Washington Post blogger Greg Sargent has now published the full passage from Bob Woodward’s book in which the president discusses his views on terrorism, and claims it reveals the criticism of him from people like me is “thoroughly bogus.” Fine. Here is the passage Sargent quotes:
“I said very early on, as a Senator and continue to believe, as a presidential candidate and now as president, that we can absorb a terrorist attack. We will do everything we can to prevent it. but even a 9/11, even the biggest attack ever, that every took palce on our soil, we absorbed it, and we are stronger. This is a strong, powerful country that we live in, and our people are incredibly resilient.”
Then he addressed his big concern. “A potential game changer would be a nuclear weapon in the hands of terrorists, blowing up a major American city. Or a weapon of mass destruction in a major American city. and so when I go down on the list of things I have to worry about all the time, that is at the top, because that’s one area where you can’t afford any mistakes. And so right away, coming in, we said, how are we going to start ramping up and putting that at the center of a lot of our national security discussion? Making sure that that occurence, even if remote, never happens.”
Sargent says he hasn’t been able to find evidence of Obama saying we could “absorb” a terrorist attack and unless I’m very much mistaken, he never will, because it would have sunk Obama, no matter what the qualification might have been. (And if he did and the opposition researchers in the Clinton and McCain camps didn’t find it, we will have more evidence of their gross incompetence.)
But just because Obama qualified his words about absorbing an attack by saying America is resilient and we can handle anything but a nuclear attack is no comfort. It may be the opposite. His words suggest the president is engaging in false categorization that may explain why and how he and his administration felt free to define down the threat — such that it became conceivable for reasons other than simple liberal political payoff to to end CIA interrogation programs on the grounds that they were doing more harm than help.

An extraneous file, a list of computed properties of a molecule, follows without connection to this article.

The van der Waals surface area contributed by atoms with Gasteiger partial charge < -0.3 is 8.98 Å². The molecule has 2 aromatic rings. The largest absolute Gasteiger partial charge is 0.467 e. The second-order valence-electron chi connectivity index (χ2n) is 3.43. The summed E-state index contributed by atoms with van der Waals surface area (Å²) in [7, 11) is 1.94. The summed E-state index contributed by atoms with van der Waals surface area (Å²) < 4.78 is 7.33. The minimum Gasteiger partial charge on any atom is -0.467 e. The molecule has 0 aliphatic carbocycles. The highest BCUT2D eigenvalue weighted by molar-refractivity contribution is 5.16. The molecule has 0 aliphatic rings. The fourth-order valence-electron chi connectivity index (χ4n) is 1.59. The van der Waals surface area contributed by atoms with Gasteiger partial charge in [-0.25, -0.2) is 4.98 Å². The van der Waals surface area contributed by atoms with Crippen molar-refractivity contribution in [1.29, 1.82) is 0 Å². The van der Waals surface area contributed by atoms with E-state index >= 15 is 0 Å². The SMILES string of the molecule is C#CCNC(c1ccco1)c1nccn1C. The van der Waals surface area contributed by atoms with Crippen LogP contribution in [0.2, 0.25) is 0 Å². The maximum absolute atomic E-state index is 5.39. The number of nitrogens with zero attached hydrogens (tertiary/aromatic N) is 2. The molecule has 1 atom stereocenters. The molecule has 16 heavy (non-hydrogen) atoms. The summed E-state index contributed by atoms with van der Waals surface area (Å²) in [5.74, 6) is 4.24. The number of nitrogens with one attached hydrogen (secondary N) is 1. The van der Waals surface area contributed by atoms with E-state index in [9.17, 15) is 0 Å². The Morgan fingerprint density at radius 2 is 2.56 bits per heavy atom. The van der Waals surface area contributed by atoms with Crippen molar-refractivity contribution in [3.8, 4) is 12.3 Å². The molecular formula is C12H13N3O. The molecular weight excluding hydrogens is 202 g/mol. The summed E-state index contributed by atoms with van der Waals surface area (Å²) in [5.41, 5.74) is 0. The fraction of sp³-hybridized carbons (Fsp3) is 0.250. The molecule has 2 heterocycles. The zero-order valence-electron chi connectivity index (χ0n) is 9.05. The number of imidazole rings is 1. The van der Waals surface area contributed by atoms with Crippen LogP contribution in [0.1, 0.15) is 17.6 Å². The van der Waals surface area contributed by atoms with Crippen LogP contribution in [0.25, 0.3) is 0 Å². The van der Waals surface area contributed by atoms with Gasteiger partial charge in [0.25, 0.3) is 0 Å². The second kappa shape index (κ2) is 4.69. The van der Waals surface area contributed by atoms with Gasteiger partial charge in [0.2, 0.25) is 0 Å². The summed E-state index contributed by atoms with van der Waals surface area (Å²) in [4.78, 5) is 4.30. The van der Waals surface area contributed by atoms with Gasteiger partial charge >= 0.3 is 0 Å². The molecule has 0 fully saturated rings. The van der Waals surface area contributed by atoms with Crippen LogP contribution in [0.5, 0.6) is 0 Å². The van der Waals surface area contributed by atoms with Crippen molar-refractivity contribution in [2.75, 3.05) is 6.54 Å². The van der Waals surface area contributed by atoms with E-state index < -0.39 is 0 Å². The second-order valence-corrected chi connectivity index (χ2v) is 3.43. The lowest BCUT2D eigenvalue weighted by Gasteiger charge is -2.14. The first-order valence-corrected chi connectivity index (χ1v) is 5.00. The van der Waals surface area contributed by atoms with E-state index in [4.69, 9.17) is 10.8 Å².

And the full passage from Woodward’s book reveals something else astonishing: the notion that because Obama knew this nation was so resilient it could absorb an attack and come out stronger, he could now “start ramping up and putting” the nuclear-terrorism threat “at the center of a lot of our national security discussion.”
So in his view, the Bush administration wasn’t focused on the nuclear/unconventional threat? What, then, explains in the act now considered a crime by so many in Obama’s camp — taking the nation to war in Iraq in part to preempt one? What explained the persistence of the interrogation programs Obama so blithely cancelled?
The president seems to think the terrorist threat is not a continuum from box cutters to shoe bombs to potential nukes. But that is exactly what it is. And that is, if anything, even more terrifying than a president so emotionally insulated from the true aftereffects of a terrorist attack — which, as I said earlier, are not to be confused with the momentary spasm of unity and good feeling that overtook the country in the months following 9/11 — that he seems already to have graded his own response and the country’s on a morally unforgivable curve.